Common Hard Inquiries
The most common hard inquires will occur when you submit:
- Mortgage applications
- Auto loan applications
- Credit card applications
- Student loan applications
- Personal loan applications
- Apartment rental applications
How Hard Inquiries Impact Your Credit Scores
Applying for a credit card or a loan will result in a hard inquiry on your credit report. As we noted earlier, inquiries make up 10% of your overall FICO score.
But how will your overall score be impacted? Well, 1 hard inquiry might lower your score from 0 to 5 points, depending on your credit history. If you have even more inquiries, this will be further magnified. In general, once you hit 7+ inquiries on your credit report, you should expect to see a significant drop of 50+ points in your credit score.
This shouldn’t be a reason to avoid applying for credit since a hard inquiry is required to get the credit card or loan that you want. If your score is high enough, it will have little impact (if any) on your overall creditworthiness.
Problems arise when you have too many hard inquiries in a short period of time. This can be concerning to lenders since it is a sign of poor money management — opening a lot of new credit accounts may mean you’re having trouble paying bills and are at risk of overspending.
Bottom Line: Unfortunately there isn’t a simple answer to how much your score will be impacted by a hard inquiry — this will vary based directly on an individual’s credit history and the number of inquiries on your credit report.
How “Rate Shopping” Is Treated
What do you do if you’re looking to get a mortgage or an auto loan and want to make sure you’re getting the best rate? The good news is that rating agencies understand that several inquiries in a short period of time (30 days per FICO’s scoring model) is common when looking for the best rate and they will group those inquiries into a single hard inquiry on your report.
Note that this occurs only if the inquiries are for 1 category of qualified loans — a mortgage, auto loan, or student loan. While a hard inquiry will always impact your credit score, this grouping of inquiries results in a smaller impact than multiple, separate inquiries.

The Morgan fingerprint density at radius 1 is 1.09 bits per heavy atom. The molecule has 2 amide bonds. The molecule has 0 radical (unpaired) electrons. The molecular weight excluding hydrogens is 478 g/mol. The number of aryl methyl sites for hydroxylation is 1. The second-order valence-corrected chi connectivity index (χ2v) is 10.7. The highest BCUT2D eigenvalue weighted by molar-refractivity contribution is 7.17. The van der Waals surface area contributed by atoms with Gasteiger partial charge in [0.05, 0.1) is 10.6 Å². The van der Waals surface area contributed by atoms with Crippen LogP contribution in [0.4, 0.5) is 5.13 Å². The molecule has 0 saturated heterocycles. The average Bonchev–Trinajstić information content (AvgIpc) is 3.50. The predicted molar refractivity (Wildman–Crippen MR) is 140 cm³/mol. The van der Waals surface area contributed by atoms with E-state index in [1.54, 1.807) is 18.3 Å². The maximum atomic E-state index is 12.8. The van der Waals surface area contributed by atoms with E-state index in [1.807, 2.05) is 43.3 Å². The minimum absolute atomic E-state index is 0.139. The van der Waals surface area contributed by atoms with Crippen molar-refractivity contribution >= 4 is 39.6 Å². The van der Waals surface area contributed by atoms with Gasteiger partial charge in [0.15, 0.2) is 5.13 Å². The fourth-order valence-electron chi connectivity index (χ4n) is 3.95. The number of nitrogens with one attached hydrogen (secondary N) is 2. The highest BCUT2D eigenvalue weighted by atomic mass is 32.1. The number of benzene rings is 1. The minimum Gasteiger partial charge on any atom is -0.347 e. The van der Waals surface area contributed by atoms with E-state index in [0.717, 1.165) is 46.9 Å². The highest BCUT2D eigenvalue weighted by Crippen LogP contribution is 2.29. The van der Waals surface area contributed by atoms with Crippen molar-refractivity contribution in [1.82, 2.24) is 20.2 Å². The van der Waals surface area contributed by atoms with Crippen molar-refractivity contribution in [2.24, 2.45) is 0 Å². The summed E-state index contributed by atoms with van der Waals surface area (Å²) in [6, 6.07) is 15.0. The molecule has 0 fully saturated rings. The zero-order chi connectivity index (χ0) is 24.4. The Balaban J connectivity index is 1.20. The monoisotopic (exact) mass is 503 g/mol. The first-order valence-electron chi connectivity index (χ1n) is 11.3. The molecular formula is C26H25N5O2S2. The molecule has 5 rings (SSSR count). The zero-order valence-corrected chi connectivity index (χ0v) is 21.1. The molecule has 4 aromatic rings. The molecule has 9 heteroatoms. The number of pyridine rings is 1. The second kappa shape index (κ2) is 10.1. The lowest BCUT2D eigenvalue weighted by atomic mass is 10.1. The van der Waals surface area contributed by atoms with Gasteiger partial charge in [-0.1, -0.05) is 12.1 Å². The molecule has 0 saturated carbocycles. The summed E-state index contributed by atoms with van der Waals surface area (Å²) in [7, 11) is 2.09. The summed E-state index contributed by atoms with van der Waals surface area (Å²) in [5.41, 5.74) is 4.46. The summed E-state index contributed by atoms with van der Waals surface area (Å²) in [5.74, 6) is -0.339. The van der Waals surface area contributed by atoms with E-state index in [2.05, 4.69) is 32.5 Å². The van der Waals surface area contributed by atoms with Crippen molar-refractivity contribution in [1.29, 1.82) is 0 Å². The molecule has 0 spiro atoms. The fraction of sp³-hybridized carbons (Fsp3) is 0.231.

Bottom Line: Hard inquiries are rarely the reason you might be denied credit since they don’t affect your credit score as much as other factors such as credit utilization and length of your credit history.
How Long Inquiries Stay on Your Credit Report
First off, we recommend checking your credit report at least once a year to ensure that all of the information is accurate. You’re entitled to 1 free report per bureau per year through AnnualCreditReport.com. These reports will show all of your financial accounts along with any hard inquiries on your report.
Hard inquiries remain on your credit report for just over 2 years, but FICO weighs them less as time passes. Even if you have multiple hard inquiries in a span of just a few months, it’s still unlikely a potential lender will give them too much consideration.
How To Dispute Inaccurate Hard Inquiries
If you’re checking your credit report as we’ve recommended above, be sure to look for any inquiries that you don’t recognize. This could be a sign that someone may have applied for a fraudulent credit account in your name. In addition, simple errors in classification can happen.